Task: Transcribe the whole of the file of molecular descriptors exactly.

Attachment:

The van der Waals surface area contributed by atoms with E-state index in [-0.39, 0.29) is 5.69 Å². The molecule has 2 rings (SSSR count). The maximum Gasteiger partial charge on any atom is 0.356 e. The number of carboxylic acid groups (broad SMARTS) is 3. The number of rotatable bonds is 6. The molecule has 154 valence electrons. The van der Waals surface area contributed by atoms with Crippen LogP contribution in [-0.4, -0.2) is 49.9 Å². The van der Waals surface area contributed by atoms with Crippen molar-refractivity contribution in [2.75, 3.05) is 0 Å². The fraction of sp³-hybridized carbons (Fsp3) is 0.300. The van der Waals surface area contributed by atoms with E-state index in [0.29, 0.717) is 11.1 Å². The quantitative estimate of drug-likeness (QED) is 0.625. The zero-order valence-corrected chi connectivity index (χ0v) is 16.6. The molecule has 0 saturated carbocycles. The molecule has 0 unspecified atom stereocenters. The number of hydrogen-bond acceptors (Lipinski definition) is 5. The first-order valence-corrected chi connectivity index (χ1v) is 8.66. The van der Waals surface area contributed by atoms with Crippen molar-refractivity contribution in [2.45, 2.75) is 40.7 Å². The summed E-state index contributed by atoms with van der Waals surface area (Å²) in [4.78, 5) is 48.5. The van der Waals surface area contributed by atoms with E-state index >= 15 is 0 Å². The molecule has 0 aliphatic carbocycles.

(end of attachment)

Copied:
The van der Waals surface area contributed by atoms with E-state index in [-0.39, 0.29) is 5.69 Å². The molecule has 2 rings (SSSR count). The maximum Gasteiger partial charge on any atom is 0.356 e. The number of carboxylic acid groups (broad SMARTS) is 3. The number of rotatable bonds is 6. The molecule has 154 valence electrons. The van der Waals surface area contributed by atoms with Crippen LogP contribution in [-0.4, -0.2) is 49.9 Å². The van der Waals surface area contributed by atoms with Crippen molar-refractivity contribution in [2.75, 3.05) is 0 Å². The fraction of sp³-hybridized carbons (Fsp3) is 0.300. The van der Waals surface area contributed by atoms with E-state index in [0.29, 0.717) is 11.1 Å². The quantitative estimate of drug-likeness (QED) is 0.625. The zero-order valence-corrected chi connectivity index (χ0v) is 16.6. The molecule has 0 saturated carbocycles. The molecule has 0 unspecified atom stereocenters. The number of hydrogen-bond acceptors (Lipinski definition) is 5. The first-order valence-corrected chi connectivity index (χ1v) is 8.66. The van der Waals surface area contributed by atoms with Crippen molar-refractivity contribution in [2.45, 2.75) is 40.7 Å². The summed E-state index contributed by atoms with van der Waals surface area (Å²) in [4.78, 5) is 48.5. The van der Waals surface area contributed by atoms with E-state index >= 15 is 0 Å². The molecule has 0 aliphatic carbocycles.